Stunning Single-Shot FPV Drone Tour of Manchester City’s Etihad Stadium

Manchester City recently topped rival Manchester United to take the Premier League title and to celebrate the internal content team has published this 3-minute and 40-second single-shot first-person-view (FPV) drone video that tours the entire Etihad Stadium. Single-take drone videos are starting to balloon in popularity thanks to the smash success of first-person drone pilot […]

Stunning Single-Shot FPV Drone Tour of Manchester City’s Etihad Stadium

Manchester City recently topped rival Manchester United to take the Premier League title and to celebrate the internal content team has published this 3-minute and 40-second single-shot first-person-view (FPV) drone video that tours the entire Etihad Stadium.

Single-take drone videos are starting to balloon in popularity thanks to the smash success of first-person drone pilot Jay Christiensen. Christiensen stunned the cinematography community with his viral video sensation of a single-take bowling alley video in early March. Since then, he and his team have produced two more videos, one featuring the iconic Los Angeles diner Mel’s Drive-In and the other sponsored by the Mall of America that pays homage to The Mighty Ducks.

“This footage is 100% genuine, no camera tricks, no hidden edits, no CGI – a single take drone shot!” the club writes in a description of the video.

Manchester City’s single-take FPV drone video is pretty close to the level of Christensen’s work and is incredibly impressive in its own right given the amount of space the drone covers and how well it deftly moves through both wide open and tight spaces. The drone covers a huge amount of space both inside and out, which likely pushed the signal strength of the controller and drone to their limits. Similar to Christiensen’s video, the Manchester City content team dubbed audio over the original footage to give viewers something to listen to other than the loud whir of the drone’s propellers, though no people are visible anywhere, which is something that again separates this particular video from the ones that likely inspired it.

Manchester City’s Etihad Stadium was first opened to the public in July of 2002 as the home of the Commonwealth Games before it was converted into Manchester City’s home stadium in 2003. The stadium cost £112 million to build and seats over 55,000 fans.

Manchester City took the Premier League title in 2021 for the fifth time in nine years after rivals Manchester United lost to Leicester City earlier this week. Manchester City’s rise from forgettable outsider to one of the world’s most elite teams over the course of the last 20-plus years is one of the more impressive turnaround examples in the sport.

notes that the soccer club has not yet disclosed the identity of the drone pilot who captured the impressive celebratory footage, though it apparently has promised to post a behind-the-scenes video revealing as much and more in the coming days.

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The Fujifilm X-E4 is the Last To Use X-Trans IV Sensor: Report

The Fujifilm X-E4, announced in January, is the last Fujifilm camera to use the company’s X-Trans IV sensor, according to a new report. The sensor was first introduced on the X-T3 and later found its way into several other cameras over the course of the last three years. According to FujiRumors, Fujifilm will no longer […]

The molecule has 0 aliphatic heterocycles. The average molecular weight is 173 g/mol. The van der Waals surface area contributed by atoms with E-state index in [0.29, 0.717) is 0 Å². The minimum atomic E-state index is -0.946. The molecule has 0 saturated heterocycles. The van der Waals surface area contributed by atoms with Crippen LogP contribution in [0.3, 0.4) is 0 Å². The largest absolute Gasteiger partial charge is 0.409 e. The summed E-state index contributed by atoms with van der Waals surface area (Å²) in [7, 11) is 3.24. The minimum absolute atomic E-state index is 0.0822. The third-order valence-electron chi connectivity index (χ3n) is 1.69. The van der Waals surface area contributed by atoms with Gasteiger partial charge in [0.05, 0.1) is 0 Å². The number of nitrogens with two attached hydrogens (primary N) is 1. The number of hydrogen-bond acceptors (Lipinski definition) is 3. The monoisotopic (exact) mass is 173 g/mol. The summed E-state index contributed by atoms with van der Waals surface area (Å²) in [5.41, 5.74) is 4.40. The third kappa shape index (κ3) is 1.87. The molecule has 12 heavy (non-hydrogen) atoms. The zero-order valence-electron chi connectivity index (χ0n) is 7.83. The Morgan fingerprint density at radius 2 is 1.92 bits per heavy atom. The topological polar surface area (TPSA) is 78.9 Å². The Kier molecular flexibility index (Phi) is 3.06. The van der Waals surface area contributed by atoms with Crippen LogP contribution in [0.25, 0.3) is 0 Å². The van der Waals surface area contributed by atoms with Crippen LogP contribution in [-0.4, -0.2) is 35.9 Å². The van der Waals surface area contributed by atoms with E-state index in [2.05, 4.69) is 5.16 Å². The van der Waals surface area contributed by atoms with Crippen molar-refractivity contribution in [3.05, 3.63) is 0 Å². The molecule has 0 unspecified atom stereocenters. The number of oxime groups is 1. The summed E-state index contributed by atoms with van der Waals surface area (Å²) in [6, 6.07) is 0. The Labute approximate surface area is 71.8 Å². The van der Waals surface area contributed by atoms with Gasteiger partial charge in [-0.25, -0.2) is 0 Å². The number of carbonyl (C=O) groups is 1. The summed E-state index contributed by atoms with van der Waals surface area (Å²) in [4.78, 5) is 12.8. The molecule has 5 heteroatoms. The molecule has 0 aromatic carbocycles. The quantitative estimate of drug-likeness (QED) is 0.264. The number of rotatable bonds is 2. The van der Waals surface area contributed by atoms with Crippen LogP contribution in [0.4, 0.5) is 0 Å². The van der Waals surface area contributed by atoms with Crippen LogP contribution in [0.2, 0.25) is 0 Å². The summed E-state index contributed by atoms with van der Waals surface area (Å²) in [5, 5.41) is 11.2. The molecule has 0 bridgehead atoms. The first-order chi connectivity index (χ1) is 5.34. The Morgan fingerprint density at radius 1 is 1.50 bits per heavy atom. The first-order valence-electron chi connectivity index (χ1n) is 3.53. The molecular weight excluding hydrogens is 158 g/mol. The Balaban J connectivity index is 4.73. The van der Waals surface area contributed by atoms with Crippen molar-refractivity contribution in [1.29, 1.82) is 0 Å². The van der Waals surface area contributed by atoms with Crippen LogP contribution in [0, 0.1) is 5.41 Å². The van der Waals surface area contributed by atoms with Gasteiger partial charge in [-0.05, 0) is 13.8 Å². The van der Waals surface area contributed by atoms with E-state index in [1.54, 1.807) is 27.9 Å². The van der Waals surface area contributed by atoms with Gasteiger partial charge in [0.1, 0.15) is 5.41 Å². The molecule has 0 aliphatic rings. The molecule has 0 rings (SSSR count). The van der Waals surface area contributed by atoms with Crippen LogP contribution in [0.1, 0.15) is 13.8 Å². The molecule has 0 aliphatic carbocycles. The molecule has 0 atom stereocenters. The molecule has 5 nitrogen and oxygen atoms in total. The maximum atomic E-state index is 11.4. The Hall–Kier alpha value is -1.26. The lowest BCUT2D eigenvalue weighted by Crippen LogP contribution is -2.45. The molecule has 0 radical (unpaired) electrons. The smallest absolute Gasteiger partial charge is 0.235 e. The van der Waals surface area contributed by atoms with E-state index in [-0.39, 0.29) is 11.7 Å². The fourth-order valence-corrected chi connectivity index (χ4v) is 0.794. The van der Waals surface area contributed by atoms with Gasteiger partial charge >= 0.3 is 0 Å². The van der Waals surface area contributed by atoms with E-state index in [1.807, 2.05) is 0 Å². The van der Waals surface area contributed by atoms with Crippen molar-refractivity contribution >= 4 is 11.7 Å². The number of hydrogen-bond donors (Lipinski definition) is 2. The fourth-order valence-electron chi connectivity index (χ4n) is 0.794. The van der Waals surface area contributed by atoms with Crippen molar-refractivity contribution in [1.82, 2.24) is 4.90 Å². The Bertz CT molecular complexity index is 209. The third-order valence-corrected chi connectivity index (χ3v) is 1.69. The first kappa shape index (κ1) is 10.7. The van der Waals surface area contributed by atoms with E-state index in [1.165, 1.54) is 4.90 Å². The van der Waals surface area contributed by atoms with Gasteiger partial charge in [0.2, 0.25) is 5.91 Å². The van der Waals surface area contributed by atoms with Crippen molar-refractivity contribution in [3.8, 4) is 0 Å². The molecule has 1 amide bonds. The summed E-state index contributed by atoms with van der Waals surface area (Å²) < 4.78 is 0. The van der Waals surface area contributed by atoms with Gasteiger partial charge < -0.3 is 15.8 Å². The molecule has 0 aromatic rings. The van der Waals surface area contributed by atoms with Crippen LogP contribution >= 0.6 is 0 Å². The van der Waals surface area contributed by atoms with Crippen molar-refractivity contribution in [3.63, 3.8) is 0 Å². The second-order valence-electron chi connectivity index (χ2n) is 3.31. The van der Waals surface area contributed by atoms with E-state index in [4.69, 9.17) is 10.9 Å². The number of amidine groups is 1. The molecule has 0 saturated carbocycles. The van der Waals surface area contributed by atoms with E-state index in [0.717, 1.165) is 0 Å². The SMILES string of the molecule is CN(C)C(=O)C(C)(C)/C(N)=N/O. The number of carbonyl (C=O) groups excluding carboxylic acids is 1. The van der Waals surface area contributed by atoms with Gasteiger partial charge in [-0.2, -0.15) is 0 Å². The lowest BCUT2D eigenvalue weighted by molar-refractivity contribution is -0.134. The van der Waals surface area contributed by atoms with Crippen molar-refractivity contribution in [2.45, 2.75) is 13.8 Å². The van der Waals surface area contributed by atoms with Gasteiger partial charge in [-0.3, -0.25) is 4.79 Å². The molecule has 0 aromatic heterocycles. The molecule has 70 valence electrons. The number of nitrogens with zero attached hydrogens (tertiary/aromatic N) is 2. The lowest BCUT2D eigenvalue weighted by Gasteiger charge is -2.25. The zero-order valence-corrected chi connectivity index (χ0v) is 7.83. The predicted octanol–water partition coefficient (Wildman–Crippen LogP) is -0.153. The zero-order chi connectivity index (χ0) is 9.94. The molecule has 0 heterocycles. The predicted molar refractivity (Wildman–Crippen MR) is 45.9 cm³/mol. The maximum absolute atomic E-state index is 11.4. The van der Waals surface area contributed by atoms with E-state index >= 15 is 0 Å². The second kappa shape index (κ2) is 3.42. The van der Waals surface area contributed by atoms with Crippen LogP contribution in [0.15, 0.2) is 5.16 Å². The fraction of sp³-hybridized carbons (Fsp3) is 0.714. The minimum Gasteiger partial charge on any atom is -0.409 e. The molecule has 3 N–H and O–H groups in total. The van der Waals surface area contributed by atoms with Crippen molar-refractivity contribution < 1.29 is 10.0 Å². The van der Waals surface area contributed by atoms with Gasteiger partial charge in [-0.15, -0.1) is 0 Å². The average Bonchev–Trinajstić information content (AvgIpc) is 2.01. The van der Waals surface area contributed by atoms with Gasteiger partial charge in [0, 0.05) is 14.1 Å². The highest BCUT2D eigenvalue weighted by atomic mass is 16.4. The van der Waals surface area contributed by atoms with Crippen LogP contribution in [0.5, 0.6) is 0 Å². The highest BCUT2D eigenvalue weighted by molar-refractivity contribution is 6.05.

The Fujifilm X-E4 is the Last To Use X-Trans IV Sensor: Report

The Fujifilm X-E4, announced in January, is the last Fujifilm camera to use the company’s X-Trans IV sensor, according to a new report. The sensor was first introduced on the X-T3 and later found its way into several other cameras over the course of the last three years.

, Fujifilm will no longer use the X-Trans IV sensor that is the heart of the Fujifilm X-T3, X-T30, X-Pro3, X100V, X-T4, X-S10 most recently the X-E4. The X-Trans IV is Fujifilm’s fourth-generation backside-illuminated 26.1-megapixel CMOS that the company says integrates the unique X-Trans color filter array to reduce moire and false colors without the need for an optical low pass filter. This combines with its backside-illuminated structure to reduce noise levels and increase image quality.

When the X-Trans IV was first announced as part of the X-T3 release, Fujifilm touted its ability to expand its standard ISO range to ISO 160, which was previously only available via extended ISO. The native ISO range of 160 to 12,800 could then be further expanded to ISO 80 at the new low and ISO 51,200 as the new high.

The X-Trans IV Sensor | Fujifilm

While the sensor has served as the core of several beloved Fujifilm cameras since its 2018 introduction, this new report alleges that the company is set to leave it behind, meaning the X-E4 will be the last Fujifilm camera to use it.

In the interview above published last month, Fujifilm product manager Takashi Ueno notes that Fujifilm’s focus on its XF18mm f/1.4 release was “resolution,” which reports is a hint that higher-megapixel cameras would come in the future. Building on the report that Fujifilm is set to leave the 26.1-megapixel sensor behind, the hope is that an equally functional but higher resolution sensor will come soon.

Unfortunately, such a sensor and a new camera is unlikely to come this year, alleges in a separate report from earlier in the week. According to the rumor, Fujifilm will not release any new X-series cameras for the rest of 2021, which is total turnaround to the company’s bustle of activity early in the year as it announced not only the X-E4, but also the GFX100S and multiple lenses including the aforementioned 18mm f/1.4.

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